VibWrite: Smart Access to Homes and Cars using Fingers

A finger vibration-based security system.

Good vibrations: Smart access to homes and cars using fingers
This is an illustration of a finger touching a solid surface with a sensor to detect vibrations. The VibWrite system can be linked to three types of pass codes for user authentication. CREDIT: The DAISY Lab

Engineers at Rutgers University have created a system called VibWrite that senses finger vibrations to verify users. Cheap in cost, this smart security system allows user verification when fingers touch any solid surface.

As its engineers reported, it could eventually be used to gain access to homes, apartment buildings, cars, appliances, anything with a solid surface.

Yingying (Jennifer) Chen, a professor in the Department of Electrical and Computer Engineering said, “Everyone’s finger bone structure is unique, and their fingers apply different pressures on surfaces, so sensors that detect subtle physiological and behavioral differences can identify and authenticate a person.”

VibWrite: Smart Access to Homes and Cars using Fingers
This is an experimental setup of VibWrite on a wooden table and door panel.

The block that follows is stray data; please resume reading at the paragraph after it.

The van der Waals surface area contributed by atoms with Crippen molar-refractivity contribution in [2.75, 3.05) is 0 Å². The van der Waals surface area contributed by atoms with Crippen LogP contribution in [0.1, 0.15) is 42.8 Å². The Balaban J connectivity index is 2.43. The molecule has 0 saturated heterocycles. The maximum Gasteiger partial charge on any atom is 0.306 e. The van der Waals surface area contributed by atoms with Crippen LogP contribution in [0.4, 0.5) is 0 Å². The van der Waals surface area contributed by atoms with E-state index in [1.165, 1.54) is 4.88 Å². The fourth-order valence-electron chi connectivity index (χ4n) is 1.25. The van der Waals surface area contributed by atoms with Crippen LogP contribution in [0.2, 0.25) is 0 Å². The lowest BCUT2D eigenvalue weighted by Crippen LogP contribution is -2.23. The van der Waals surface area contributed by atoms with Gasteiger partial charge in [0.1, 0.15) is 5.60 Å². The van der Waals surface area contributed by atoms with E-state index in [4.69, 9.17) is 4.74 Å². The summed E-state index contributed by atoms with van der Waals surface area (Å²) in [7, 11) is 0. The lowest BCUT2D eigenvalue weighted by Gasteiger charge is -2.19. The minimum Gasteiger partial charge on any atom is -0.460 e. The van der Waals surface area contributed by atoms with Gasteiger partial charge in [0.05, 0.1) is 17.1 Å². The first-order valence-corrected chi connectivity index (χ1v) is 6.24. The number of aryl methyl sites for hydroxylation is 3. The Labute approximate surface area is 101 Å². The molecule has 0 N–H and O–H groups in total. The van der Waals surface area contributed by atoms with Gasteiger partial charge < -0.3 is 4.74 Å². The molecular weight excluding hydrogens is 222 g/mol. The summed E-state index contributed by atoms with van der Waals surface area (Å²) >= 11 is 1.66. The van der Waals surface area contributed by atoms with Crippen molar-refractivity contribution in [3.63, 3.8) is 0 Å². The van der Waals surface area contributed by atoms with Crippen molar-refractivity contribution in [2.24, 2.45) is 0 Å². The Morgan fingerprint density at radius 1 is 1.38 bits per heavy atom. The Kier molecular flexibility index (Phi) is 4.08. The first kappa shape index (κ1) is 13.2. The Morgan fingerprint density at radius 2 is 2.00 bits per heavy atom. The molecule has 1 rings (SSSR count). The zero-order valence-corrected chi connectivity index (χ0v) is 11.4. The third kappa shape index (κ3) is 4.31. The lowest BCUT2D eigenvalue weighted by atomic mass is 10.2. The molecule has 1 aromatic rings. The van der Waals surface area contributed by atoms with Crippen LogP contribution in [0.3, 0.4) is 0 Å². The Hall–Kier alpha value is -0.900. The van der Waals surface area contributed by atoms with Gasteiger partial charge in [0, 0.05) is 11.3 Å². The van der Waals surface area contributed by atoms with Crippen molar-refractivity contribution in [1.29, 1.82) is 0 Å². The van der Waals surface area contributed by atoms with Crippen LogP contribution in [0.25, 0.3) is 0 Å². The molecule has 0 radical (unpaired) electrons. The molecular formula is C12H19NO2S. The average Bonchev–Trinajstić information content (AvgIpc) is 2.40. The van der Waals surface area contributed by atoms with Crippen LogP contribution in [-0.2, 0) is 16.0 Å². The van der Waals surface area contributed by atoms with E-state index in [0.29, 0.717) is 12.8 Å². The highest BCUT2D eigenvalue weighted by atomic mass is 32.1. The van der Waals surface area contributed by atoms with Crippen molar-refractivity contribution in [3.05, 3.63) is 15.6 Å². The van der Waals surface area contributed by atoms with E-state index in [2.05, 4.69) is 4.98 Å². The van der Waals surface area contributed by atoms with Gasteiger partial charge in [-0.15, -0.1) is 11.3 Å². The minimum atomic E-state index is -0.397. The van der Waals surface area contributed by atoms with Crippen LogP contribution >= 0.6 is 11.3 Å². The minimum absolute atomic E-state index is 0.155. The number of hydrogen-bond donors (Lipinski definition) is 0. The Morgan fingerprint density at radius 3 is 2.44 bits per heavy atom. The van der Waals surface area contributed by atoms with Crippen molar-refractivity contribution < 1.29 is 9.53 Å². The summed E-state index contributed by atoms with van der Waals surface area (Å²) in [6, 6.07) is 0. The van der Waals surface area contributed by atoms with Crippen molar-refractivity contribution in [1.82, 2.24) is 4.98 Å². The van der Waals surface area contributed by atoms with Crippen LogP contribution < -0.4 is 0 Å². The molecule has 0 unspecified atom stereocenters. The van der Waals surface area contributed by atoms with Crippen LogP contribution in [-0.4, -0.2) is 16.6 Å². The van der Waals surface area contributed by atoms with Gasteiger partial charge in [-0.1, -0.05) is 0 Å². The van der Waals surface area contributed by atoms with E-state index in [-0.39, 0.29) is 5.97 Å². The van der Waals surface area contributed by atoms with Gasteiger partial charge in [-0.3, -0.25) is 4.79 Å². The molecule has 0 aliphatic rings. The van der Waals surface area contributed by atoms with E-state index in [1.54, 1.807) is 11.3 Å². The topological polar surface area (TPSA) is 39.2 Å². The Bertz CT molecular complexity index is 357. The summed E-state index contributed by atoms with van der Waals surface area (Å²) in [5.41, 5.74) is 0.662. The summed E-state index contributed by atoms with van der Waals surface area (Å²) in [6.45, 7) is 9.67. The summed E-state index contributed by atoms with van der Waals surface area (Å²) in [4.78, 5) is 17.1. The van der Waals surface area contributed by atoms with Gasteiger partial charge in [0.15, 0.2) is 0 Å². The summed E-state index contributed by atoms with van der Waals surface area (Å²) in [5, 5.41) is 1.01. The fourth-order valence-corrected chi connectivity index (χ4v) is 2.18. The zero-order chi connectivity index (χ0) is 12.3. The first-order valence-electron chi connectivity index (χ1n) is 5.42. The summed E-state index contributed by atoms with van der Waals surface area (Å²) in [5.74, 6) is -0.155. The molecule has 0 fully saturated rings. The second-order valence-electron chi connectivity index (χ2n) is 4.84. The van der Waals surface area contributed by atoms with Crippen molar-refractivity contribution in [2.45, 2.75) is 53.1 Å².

Most of the security systems rely on intercoms, cameras, cards or fingerprints to authenticate users. But all these equipment requires expensive equipment, complex hardware installation and diverse maintenance needs.

The VibWrite integrates passcode, behavioral and physiological characteristics. It mainly relies on a touch-sensing technique by using vibration signals.

Chen said, “Smart access systems that use fingerprinting and iris-recognition are very secure, but they’re probably more than 10 times as expensive as our VibWrite system, especially when you want to widely deploy them.”

“The authentication process can be performed on any solid surface beyond touch screens and on any screen size. It is resilient to ‘side-channel attacks‘ – when someone places a hidden vibration receiver on the surface or uses a nearby microphone to capture vibration signals. It also resists several other types of attacks, including when an attacker learns passcodes after observing a user multiple times.”

There are an inexpensive vibration motor and receiver embedded inside the system. Both hardware installation and maintenance are easy. It is expected that the system will reach the market within a couple of years.

Scientists are now working to make it more advanced by deploying multiple sensor pairs, refine the hardware and upgrade authentication algorithms. They also need to further test the system outdoors to account for varying temperatures, humidity, winds, wetness, dust, dirt and other conditions.

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